LC Takes On the 2020 Election

Jenny Pan, Graphics Manager

Politicians, historians, and news outlets around the country have expressed how important the 2020 election is. Compared to the shock and highly contentious climate following the 2016 election, how has Loomis Chaffee prepared for November 3rd?
Many teachers may remember the divisive climate on campus following the election. On November 4, 2016, two counter-marches led by Loomis students occurred: a silent march led by PRISM and an impromptu march in response from Trump supporters.
While the school’s values and goals around politics have not changed, the approach and preparation for the election have. Now, Loomis ensures that students are more informed on views across the political spectrum in hopes that this will foster political discourse that is both civil and strong.
“If I were to point to one major difference that I think has occurred from 2016 to 2020, it would be people’s awareness of opposing viewpoints and political possibilities,” Shultz Fellows President and Student Council President Aidan Gillies ’21 said. “[T]he vast majority of people were unaware of how to deal with a Trump presidency and the new sensational political formatting, but I think now people acknowledge just how much smoke politicians are putting up and that helps people on both sides cut through the almost celebrity-like drama of politics and get to the real issues.”
Changes in the school’s handling of the election have also been helpful during this contentious time.
“I think we have seen huge changes in the way that the school is approaching this election,” Aidan said. “As we can see with the current line-up of convocation speakers and overall TAG programming, the school is trying to take a much more active role in shaping discussion and discourse on campus.”
On campus, the 2020 election is being handled very differently from 2016 due the school’s implementation of the following policies: a Freedom of Expression policy in the student handbook, three convocations and two Thursday Advisory Group meetings dedicated to the election, the Grand Parliamentary debate on democracy, presidential debate watch parties, and the Shultz Fellows.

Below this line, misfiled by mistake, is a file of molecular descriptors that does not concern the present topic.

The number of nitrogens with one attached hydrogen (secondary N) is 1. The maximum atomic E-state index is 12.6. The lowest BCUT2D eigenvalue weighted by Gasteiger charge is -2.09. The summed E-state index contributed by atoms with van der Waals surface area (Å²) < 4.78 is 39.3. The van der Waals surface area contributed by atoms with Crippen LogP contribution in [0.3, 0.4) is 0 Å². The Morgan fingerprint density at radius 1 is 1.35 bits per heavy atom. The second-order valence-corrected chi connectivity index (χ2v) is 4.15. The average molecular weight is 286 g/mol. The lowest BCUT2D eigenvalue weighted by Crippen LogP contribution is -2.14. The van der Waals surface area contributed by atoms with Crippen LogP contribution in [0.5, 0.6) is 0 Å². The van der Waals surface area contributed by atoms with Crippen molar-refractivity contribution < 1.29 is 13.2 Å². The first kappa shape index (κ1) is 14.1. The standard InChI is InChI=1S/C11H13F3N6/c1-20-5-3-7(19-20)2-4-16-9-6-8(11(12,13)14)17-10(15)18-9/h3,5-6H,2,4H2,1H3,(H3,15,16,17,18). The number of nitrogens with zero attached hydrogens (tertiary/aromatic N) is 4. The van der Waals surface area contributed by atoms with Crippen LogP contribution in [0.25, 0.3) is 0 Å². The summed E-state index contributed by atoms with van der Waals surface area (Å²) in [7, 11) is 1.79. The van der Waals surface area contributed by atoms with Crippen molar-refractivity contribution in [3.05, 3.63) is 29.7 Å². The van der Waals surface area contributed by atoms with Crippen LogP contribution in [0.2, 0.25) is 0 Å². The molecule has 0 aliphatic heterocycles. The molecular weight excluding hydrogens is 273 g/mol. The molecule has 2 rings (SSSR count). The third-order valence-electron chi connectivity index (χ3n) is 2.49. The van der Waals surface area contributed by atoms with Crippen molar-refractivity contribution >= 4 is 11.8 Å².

“The Shultz Fellows were created in large part because of the 2016 election and a need to encourage non-partisan discourse and [the] exchange of ideas,” Aidan Gillies said.
Mr. Eric LaForest, director of the Norton Center for the Common Good and a history teacher, also pointed out the “extreme positive impact” the Shultz Fellows have on the school’s political culture.
“To have student leaders like [the Fellows] in a position to guide conversations and demonstrate that nonpartisan political discourse is possible and beneficial has been tremendous,” Mr. LaForest said. “I would say that a major difference has been the presence of the Shultz Fellows.”
All this preparation is in an effort to help improve the post-election climate and minimize any potential shock. Additionally, the school hopes to have created an environment where students feel comfortable grieving or celebrating in a respectful and effective manner.
“I think it’s been made pretty clear that the administration does not want to be caught off guard and does not want our student body nearly as divided as it was four years ago and I think by allowing people to put their thoughts out there before a major event it allows our community to work through issues and disagreements without heightened emotions,” Aidan said.